Sunday, November 25, 2012

The Practical Considerations of Waterfowl in Winter

(Photos:  The waterfowl of Harlem Mere in Central Park.  Domestic ducks, Canada geese, one swan and Oliver, the fishing line mallard.) 

The Tease and Trials of Winter

As the calls of migrating, wild geese flying overhead signal a changing of seasons even before official calendar date arrives, winter has seemingly tip toed into New York City giving brief, flirting glimpse to the months ahead.

Temperatures last night dipped to near freezing and a stiff wind blowing into the city cut across the face and compelled once again, the donning of scarf and gloves.

Perhaps it is only fitting considering the Christmas trees swiftly going up along Park Avenue and in Rockefeller Center.

Bird numbers in Central Park appear, like the weather, to be changing from day to day and almost hour to hour as different migratory populations stop for brief rests before moving on and resident populations of ducks and geese "pond hop" as part of daily autumn routine.

About the only things easily predictable and stationery this time of year are the domestic duck castoffs of our city parks as they are, unlike their wild cousins, incapable of flight.

But, ducks like Wiggly and Honker of Harlem Mere (Khaki Campbells) and the four new domestic arrivals, ("Cochise, Conner, Carol and Connie") make up in size, moxie, experience and organization, what they lack in wing capabilities.  

The domestic ducks seem to learn quickly how to "stake their claims" with other waterfowl, while at the same time, figuring out all the good feeding and sheltering spots of the location.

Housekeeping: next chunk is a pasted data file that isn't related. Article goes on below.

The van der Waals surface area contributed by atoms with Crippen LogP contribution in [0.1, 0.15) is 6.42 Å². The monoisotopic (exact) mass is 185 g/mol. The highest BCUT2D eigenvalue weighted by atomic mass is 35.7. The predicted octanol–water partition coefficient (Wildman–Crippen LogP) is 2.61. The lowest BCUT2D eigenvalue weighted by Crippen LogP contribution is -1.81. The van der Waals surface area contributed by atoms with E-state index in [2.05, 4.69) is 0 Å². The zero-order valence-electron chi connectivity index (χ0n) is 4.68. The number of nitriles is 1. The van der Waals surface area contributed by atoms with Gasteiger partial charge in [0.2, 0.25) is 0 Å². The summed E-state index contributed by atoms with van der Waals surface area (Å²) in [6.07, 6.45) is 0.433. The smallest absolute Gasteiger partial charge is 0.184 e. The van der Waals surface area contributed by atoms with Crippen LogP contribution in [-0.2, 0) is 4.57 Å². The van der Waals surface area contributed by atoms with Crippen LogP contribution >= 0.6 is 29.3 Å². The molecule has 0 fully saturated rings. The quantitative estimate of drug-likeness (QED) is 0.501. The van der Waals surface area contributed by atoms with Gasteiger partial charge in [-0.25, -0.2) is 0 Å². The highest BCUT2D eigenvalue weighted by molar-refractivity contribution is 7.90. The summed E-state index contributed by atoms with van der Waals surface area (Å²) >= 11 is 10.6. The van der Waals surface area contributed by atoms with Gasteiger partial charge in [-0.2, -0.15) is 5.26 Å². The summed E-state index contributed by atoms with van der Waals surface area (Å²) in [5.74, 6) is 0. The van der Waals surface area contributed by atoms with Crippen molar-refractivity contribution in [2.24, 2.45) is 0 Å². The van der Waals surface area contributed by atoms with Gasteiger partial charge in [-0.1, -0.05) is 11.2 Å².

Though they may be "domesticated" for hundreds or even thousands of years, it is amazing how quickly some animals can adapt and revert back to ancient tribal ritual when the need calls for it.  Perhaps domestic ducks are a little like "feral" cats in that sense.  We may be more used to seeing them in barns or other human settings, but they can as easily survive (or even thrive) on their own. 

Animals are not by any means or measure, "dumb."

In fact, they have languages all their own.

Perhaps it is we who are the "dumb" ones for not being able to decipher the hidden languages and ways of nature and animals any more than we have quite mastered the art of staying safe and warm during challenging and unpredictable weather patterns.

In the Animal World, Practicality Cometh Before Pride

As previously noted, Lianna and I released Oliver (the fishing line mallard), back to Harlem Mere on Wednesday.
I was certain that Oliver would never come near me again, but, surprisingly he does -- as if nothing happened. 

(One can easily recognize Oliver because of his "lame duck" status.  He hobbles quite badly, but is walking on the leg that for some weeks was encased and rendered useless in fishing line.  The injury was severe and will probably take a long time, if ever, to completely heal.)  

Though understandably annoyed for the "ducknapping" and taking him away from his home temporarily, Oliver apparently still trusts and values my willingness to lend a helping hand.  Oliver may even recognize that despite the fright and lingering pain, humans actually aided him by removing the source of so much crippling discomfort and potential life threatening injury.

That seems to say a lot about animals' abilities to forgive and not hold grudges -- or just their abilities to put the practical before other considerations, such as "pride."

(Then again, one is quite sure that the latter is only unique to humans.)  

Winter is coming.

Put simply, animals know what they have to do to survive.

That means ducks, geese and other waterfowl cooperating and working with each other to maintain or create open water and it sometimes means the animals looking to otherwise "enemies" (whether of wing or two feet) for the occasional helping hand.  -- PCA


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